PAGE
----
The passive holding structure 2, is used to cover a large working volume and permits to easily move and place an object, e.g. the robot 1 , in space in such large volume. It is illustrated in a schematic way in figure 1 1 .

It comprises for example a first pillar 10 which is fixed, for example to a table. On this pillar a first arm 1 1 is mounted which is able to rotate around an axis R1 1 , said axis R1 1 being parallel to the axis of the pillar 10. The axis R1 is illustrated in the kinematic model of figure 0 as a DOF.

At the end of the first arm 1 1 , a second arm 12 and a third arm 13 are mounted which are also able to rotate around an axis R12 parallel to the axis R1 1. The axis R12 is represented in the kinematic model of figure 10.

Second arm 12 and third arm 13 each carries a fourth arm 14 and a fifth arm 15 respectively, which are rotatable around an axis perpendicular to the longitudinal axis of the arms 12-15. These rotation axes are identified by references R13, R14 in the kinematic model of figure 10. At the end of arms 14 and 15, there is a support part 6 which is fixed to arms 14 and 15 via axes R15 and R 6 which are parallel to the axes R13 and R14 (see in the kinematicmodel of figure 10) the support part 16 itself allowing a rotation R 7 and finally supporting the active robot as illustrated in figure 1 with corresponding references.

In order to be moved relatively, arms 14 and 15 are connected to each other via a piston-cylinder system 17, 18, the piston 17 being connected to arm 14 and cylinder 18 to arm 15 for example via axes R18 and R19 allowing a rotation (see figure 10). This allows obtain a vertical translation of the support 16 via axes R13, R14, R15 and R16. The horizontal translation and rotation of the support 16 is obtained via the combination of axes R1 1 and R12. The structure has the following characteristics as examples

7 DOF

Larger working volume than the active robot

Permanent locking via mechanically activated braking/blocking mechanisms such as for example:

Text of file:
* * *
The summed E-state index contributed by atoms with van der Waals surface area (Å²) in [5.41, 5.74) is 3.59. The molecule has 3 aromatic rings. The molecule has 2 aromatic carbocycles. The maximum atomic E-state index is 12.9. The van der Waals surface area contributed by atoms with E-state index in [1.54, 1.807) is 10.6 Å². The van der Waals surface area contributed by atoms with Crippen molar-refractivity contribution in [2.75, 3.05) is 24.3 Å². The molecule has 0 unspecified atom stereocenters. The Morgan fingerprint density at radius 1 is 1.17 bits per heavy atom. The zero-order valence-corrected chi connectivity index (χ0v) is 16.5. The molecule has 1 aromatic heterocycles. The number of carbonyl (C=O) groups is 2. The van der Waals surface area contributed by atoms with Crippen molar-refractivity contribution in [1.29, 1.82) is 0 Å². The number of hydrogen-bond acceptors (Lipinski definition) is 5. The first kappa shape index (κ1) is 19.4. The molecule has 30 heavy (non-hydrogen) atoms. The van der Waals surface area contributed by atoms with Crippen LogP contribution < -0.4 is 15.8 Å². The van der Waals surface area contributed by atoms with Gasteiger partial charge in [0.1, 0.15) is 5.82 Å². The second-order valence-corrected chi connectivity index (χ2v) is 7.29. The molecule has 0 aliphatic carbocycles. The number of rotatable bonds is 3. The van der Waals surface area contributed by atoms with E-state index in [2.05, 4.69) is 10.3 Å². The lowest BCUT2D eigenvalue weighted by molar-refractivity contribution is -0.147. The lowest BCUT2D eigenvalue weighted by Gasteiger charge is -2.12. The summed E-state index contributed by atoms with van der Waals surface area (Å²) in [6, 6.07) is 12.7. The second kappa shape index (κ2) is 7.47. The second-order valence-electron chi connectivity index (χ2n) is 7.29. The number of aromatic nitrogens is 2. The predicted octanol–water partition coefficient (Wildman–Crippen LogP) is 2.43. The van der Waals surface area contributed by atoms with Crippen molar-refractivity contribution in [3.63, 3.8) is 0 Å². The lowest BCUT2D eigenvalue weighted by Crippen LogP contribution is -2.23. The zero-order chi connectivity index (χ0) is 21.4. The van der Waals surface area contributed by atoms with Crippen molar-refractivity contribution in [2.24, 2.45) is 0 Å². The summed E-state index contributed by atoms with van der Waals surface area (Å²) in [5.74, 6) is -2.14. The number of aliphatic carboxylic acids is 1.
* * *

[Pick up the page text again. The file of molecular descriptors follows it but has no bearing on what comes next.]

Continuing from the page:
o Spring clutches

o Disc brake

o Incremental brake systems

o Brake systems with brake shoes mechanisms

o ...

o

Gravity assistance via for example:

o Counter weight

o Mechanical spring

o gas piston

■ No backlash Kinematic Model

The kinematic model of the passive holding structure is illustrated in figure 10 and has been discussed above.

Locking

Preferably, the system is permanently locked. It can only be unlocked by the command of its operator (e.g. pneumatic unlocking). If there happens to be any kind of breakdown (electrics, pneumatics, ...) the system will stay in place and thus not harm anyone (especially the patient).

The locking means are discussed in relation to figures 13 to 15. In figures 13, there is shown a partial cut view of the blocking system of axis R12 as illustrated in figures 1 1 and 12 and the references used therein are used in figure 3 for identifying the same parts and elements.

Specifically, in figure 13, the blocking system is used to block the rotation around axis R12 between first arm 1 1 , and second and third arm 12 and 13. Arms 12 and 13 are mounted fixed on the axis R12 whereas axis 12 turns freely within arm 1 1 (due to bearings 19 and 19') and the relative rotation of axis R12 with respect to arm 1 1 may be blocked through a spring clutch mechanism 45. This DOF may be unblocked when desired by the user by opening the spring-clutch with an actuator (for example a pneumatic piston)